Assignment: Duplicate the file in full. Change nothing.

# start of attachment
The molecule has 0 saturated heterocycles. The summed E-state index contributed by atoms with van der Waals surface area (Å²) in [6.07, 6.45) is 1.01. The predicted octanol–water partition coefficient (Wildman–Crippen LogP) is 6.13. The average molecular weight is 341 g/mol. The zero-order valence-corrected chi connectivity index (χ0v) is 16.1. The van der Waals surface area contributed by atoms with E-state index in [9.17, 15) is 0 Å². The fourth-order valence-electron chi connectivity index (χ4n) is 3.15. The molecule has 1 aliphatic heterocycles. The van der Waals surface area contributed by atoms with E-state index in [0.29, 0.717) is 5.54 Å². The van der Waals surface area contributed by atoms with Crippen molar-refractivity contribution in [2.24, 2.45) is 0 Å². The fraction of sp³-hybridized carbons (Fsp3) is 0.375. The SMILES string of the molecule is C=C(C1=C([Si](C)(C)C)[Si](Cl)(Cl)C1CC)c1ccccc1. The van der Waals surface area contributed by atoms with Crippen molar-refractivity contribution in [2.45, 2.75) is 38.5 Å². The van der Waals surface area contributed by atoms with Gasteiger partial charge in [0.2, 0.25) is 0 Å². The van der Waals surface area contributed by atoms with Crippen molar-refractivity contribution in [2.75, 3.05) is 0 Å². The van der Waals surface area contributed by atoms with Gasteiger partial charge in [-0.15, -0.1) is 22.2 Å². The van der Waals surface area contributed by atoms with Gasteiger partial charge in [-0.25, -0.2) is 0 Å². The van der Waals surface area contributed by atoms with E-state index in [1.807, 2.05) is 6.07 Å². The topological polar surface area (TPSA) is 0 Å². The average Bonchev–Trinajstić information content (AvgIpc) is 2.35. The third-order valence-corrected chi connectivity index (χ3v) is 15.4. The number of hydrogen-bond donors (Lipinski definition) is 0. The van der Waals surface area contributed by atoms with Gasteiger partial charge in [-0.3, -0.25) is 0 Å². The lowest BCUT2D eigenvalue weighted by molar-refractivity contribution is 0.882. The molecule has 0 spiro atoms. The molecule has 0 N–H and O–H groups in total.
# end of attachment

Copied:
The molecule has 0 saturated heterocycles. The summed E-state index contributed by atoms with van der Waals surface area (Å²) in [6.07, 6.45) is 1.01. The predicted octanol–water partition coefficient (Wildman–Crippen LogP) is 6.13. The average molecular weight is 341 g/mol. The zero-order valence-corrected chi connectivity index (χ0v) is 16.1. The van der Waals surface area contributed by atoms with E-state index in [9.17, 15) is 0 Å². The fourth-order valence-electron chi connectivity index (χ4n) is 3.15. The molecule has 1 aliphatic heterocycles. The van der Waals surface area contributed by atoms with E-state index in [0.29, 0.717) is 5.54 Å². The van der Waals surface area contributed by atoms with Crippen molar-refractivity contribution in [2.24, 2.45) is 0 Å². The fraction of sp³-hybridized carbons (Fsp3) is 0.375. The SMILES string of the molecule is C=C(C1=C([Si](C)(C)C)[Si](Cl)(Cl)C1CC)c1ccccc1. The van der Waals surface area contributed by atoms with Crippen molar-refractivity contribution in [2.45, 2.75) is 38.5 Å². The van der Waals surface area contributed by atoms with Gasteiger partial charge in [0.2, 0.25) is 0 Å². The van der Waals surface area contributed by atoms with Crippen molar-refractivity contribution in [2.75, 3.05) is 0 Å². The van der Waals surface area contributed by atoms with Gasteiger partial charge in [-0.15, -0.1) is 22.2 Å². The van der Waals surface area contributed by atoms with Gasteiger partial charge in [-0.25, -0.2) is 0 Å². The van der Waals surface area contributed by atoms with E-state index in [1.807, 2.05) is 6.07 Å². The topological polar surface area (TPSA) is 0 Å². The average Bonchev–Trinajstić information content (AvgIpc) is 2.35. The third-order valence-corrected chi connectivity index (χ3v) is 15.4. The number of hydrogen-bond donors (Lipinski definition) is 0. The van der Waals surface area contributed by atoms with Gasteiger partial charge in [-0.3, -0.25) is 0 Å². The lowest BCUT2D eigenvalue weighted by molar-refractivity contribution is 0.882. The molecule has 0 spiro atoms. The molecule has 0 N–H and O–H groups in total.